Friday, February 11, 2011

A visit to Jomac Place


Seeing as I was down Rosebank way, taking photographs of traffic control boxes and old dairies, I decided to walk a bit further, and visit Jomac Place, before much of the industrial zone development hides the landscape forever.

Readers of Timespanner will already be aware of my feelings about the name "Jomac Place." I see, just to emphasise things, this is one of the few streets in Auckland with not one, but two street signs. Just in case you forget the name. As if ...



Of course, by far the most famous part of the Jomac Place landscape are two trees -- the oak (left) and the pohutukawa (right).


The pohutukawa at the moment is the one at most risk. It's been the subject of appeals, submissions, voluminous reports, hearings, many inches of newspaper comment and aggrieved letters, and (at the time of writing) is still subject to a planned Environment Court hearing where the developer wants it gone, and the Tree Council plus locals from Avondale say no. A stragly old tree causing a lot of paperwork (which, in turn, means more trees getting the chop to provide the paper, but ...)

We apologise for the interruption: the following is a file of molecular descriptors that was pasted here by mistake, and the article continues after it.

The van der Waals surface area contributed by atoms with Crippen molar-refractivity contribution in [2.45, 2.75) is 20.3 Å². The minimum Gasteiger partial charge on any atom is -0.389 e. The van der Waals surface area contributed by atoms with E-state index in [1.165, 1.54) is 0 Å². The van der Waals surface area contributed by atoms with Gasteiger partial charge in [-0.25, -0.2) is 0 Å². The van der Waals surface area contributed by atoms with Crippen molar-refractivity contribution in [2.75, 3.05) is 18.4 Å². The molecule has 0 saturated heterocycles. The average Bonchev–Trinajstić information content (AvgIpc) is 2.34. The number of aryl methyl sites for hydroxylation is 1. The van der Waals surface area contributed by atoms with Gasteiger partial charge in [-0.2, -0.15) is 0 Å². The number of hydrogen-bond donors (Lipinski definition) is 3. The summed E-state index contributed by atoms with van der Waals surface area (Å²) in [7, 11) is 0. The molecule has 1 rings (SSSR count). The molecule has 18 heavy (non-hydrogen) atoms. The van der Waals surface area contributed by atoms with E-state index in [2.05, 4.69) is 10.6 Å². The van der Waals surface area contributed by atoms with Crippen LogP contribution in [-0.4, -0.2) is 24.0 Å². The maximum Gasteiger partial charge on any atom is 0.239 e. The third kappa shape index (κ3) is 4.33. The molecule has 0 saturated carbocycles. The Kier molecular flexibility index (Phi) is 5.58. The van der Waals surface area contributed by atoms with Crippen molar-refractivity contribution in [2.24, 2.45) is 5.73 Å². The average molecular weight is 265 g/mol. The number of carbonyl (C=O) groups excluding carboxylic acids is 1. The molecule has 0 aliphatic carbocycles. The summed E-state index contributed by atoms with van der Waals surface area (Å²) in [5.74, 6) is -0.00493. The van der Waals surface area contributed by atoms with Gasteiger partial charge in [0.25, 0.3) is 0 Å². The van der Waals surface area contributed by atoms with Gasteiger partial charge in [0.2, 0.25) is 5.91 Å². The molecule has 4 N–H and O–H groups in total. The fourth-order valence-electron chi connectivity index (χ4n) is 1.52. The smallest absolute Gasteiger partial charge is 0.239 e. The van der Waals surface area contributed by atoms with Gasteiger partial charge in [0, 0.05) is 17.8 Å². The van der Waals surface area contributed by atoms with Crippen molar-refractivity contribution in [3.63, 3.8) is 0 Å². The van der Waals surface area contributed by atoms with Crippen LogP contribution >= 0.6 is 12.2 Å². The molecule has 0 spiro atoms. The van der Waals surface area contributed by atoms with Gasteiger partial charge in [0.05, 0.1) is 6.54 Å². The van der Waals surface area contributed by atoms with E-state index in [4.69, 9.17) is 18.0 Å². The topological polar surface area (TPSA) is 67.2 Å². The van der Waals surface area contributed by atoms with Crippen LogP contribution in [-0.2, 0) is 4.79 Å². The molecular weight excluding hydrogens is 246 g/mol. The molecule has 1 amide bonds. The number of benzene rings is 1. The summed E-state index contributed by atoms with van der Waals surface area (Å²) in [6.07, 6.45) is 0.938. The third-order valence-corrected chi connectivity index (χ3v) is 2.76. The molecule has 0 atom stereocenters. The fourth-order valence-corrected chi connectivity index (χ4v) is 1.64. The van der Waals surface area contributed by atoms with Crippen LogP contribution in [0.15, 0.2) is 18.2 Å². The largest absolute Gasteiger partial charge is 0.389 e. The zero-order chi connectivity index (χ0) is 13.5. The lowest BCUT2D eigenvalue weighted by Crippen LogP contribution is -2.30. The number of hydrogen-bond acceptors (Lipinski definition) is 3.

Its companion oak is at less risk, but there are concerns for it should the pohutukawa get the chop, and ensuing works at the development impact on the rootspace for the tree.


Meanwhile, the developer seems fond of trees in other places. More have been planted beside the footpaths along the new road.



This used to be ploughed land, where cabbages grew. Today, before the rest of the development takes hold, it is full of weeds, sparrows darting about, and white butterflies. You can almost imagine it back in its heyday as a market garden. Indeed, this, the Connell-Copsey family holdings, was the last of the great market gardens on the peninsula.






So, there we have it. I guess in a couple of years, I might wander on down to see all the wild green disappeared, tamed perhaps in manicured verges and tiny lawns in from of office and light industrial buildings. It's anyone's guess, at the moment, whether the two most famous trees in Avondale will survive.

No comments:

Post a Comment